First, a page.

We present a series of results regarding conceptually simple algorithms for bipartite matching in various online and related models. We first consider a deterministic adversarial model. The best approximation ratio possible in this model is $1/ 2$, which is achieved by any greedy algorithm. Durr et al. presented a $2$-pass algorithm called Category-Advice with approximation ratio $3/ 5$. We extend their algorithm to multiple passes. We prove the exact approximation ratio for the *$k$-pass Category Advice* algorithm for all $k \ge 1$, and show that the approximation ratio converges to the inverse of the golden ratio $2/(1+\sqrt{5}) \approx 0.618$ as $k$ goes to infinity. The convergence is extremely fast—the $5$-pass Category-Advice algorithm is already within $0.01\%$ of the inverse of the golden ratio. We then consider a natural adaptation of a well-known offline *MinGreedy* algorithm to the online stochastic IID model, which we call *MinDegree*. This algorithm is an online version of a well-known and extensively studied offline algorithm MinGreedy. In spite of excellent empirical performance of *MinGreedy*, it was recently shown to have approximation ratio $1/ 2$ in the adversarial offline setting—the approximation ratio achieved by any greedy algorithm. Our result in the online known IID model is, in spirit, similar to the offline result, but the proof is different. We show that *MinDegree* cannot achieve an approximation ratio better than $1-1/e$, which is guaranteed by any consistent greedy algorithm in the known IID model. Finally, following the work in Besser and Poloczek, we depart from an adversarial or stochastic ordering and investigate a natural randomized algorithm *MinRanking* in the priority model. Although the priority model allows the algorithm to choose the input ordering in a general but well defined way, this natural algorithm cannot obtain the approximation of the *Ranking* algorithm in the ROM model.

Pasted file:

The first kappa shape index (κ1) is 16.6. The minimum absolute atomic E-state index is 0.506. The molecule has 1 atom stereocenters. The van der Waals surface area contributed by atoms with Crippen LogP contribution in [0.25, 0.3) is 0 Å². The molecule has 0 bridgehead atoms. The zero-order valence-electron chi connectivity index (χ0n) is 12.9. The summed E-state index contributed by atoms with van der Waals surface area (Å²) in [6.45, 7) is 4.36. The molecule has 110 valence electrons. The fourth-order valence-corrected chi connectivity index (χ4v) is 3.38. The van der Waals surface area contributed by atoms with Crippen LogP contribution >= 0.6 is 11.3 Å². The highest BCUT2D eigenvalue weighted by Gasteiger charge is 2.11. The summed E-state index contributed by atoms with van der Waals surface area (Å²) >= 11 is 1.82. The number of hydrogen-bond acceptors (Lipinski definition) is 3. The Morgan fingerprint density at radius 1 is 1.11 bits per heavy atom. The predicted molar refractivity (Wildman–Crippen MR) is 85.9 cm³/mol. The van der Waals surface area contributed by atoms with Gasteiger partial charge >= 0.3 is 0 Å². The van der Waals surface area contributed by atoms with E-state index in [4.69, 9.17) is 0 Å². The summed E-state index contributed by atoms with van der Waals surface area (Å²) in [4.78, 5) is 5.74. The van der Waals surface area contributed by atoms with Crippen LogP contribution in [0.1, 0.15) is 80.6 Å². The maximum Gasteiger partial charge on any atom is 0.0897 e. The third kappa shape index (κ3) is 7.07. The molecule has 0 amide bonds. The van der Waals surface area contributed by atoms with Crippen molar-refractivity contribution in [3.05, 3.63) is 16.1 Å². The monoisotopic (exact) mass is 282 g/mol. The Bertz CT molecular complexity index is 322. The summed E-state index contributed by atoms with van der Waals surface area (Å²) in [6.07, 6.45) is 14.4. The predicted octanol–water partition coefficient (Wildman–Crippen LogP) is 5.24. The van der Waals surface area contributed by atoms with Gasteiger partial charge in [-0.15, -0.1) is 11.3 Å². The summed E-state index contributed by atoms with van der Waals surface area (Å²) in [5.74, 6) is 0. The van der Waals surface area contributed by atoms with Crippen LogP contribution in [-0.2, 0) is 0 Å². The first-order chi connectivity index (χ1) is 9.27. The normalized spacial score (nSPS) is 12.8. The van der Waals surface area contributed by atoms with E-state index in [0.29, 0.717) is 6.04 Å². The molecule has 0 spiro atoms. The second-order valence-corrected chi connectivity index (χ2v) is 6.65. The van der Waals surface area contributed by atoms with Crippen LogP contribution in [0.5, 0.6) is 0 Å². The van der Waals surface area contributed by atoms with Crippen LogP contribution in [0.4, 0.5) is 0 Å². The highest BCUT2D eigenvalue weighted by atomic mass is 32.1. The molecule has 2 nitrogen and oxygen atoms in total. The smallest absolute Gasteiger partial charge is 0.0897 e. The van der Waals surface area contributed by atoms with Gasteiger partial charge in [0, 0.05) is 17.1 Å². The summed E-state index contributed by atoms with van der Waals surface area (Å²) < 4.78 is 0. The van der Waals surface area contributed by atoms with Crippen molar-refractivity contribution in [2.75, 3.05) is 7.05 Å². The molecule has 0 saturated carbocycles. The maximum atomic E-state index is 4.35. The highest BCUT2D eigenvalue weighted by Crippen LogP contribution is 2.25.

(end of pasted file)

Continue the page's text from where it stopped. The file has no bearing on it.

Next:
Type

Publication

In *Theory of Computing Systems*.